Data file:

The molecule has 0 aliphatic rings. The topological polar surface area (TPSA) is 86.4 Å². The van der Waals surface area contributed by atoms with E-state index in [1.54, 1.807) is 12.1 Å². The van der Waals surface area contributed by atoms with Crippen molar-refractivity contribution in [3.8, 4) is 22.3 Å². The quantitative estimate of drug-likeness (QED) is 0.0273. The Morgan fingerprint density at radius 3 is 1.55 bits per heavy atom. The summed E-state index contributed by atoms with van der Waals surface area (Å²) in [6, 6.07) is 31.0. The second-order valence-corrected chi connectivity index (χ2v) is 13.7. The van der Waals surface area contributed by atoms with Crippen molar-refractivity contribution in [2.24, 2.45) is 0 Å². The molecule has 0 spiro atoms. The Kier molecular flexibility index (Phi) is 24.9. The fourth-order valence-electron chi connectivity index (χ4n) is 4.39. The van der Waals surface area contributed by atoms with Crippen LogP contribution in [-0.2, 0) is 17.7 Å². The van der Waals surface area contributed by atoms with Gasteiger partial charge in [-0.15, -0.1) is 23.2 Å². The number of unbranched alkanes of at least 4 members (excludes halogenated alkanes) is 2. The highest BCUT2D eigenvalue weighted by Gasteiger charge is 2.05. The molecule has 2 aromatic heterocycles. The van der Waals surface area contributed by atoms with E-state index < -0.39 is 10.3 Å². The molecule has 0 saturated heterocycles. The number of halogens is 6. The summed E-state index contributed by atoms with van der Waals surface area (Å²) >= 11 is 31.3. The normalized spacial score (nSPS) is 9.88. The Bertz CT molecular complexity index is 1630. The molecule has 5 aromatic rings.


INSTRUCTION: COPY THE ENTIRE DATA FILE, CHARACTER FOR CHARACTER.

The molecule has 0 aliphatic rings. The topological polar surface area (TPSA) is 86.4 Å². The van der Waals surface area contributed by atoms with E-state index in [1.54, 1.807) is 12.1 Å². The van der Waals surface area contributed by atoms with Crippen molar-refractivity contribution in [3.8, 4) is 22.3 Å². The quantitative estimate of drug-likeness (QED) is 0.0273. The Morgan fingerprint density at radius 3 is 1.55 bits per heavy atom. The summed E-state index contributed by atoms with van der Waals surface area (Å²) in [6, 6.07) is 31.0. The second-order valence-corrected chi connectivity index (χ2v) is 13.7. The van der Waals surface area contributed by atoms with Crippen molar-refractivity contribution in [2.24, 2.45) is 0 Å². The molecule has 0 spiro atoms. The Kier molecular flexibility index (Phi) is 24.9. The fourth-order valence-electron chi connectivity index (χ4n) is 4.39. The van der Waals surface area contributed by atoms with Crippen LogP contribution in [-0.2, 0) is 17.7 Å². The van der Waals surface area contributed by atoms with Gasteiger partial charge in [-0.15, -0.1) is 23.2 Å². The number of unbranched alkanes of at least 4 members (excludes halogenated alkanes) is 2. The highest BCUT2D eigenvalue weighted by Gasteiger charge is 2.05. The molecule has 2 aromatic heterocycles. The van der Waals surface area contributed by atoms with E-state index < -0.39 is 10.3 Å². The molecule has 0 saturated heterocycles. The number of halogens is 6. The summed E-state index contributed by atoms with van der Waals surface area (Å²) >= 11 is 31.3. The normalized spacial score (nSPS) is 9.88. The Bertz CT molecular complexity index is 1630. The molecule has 5 aromatic rings.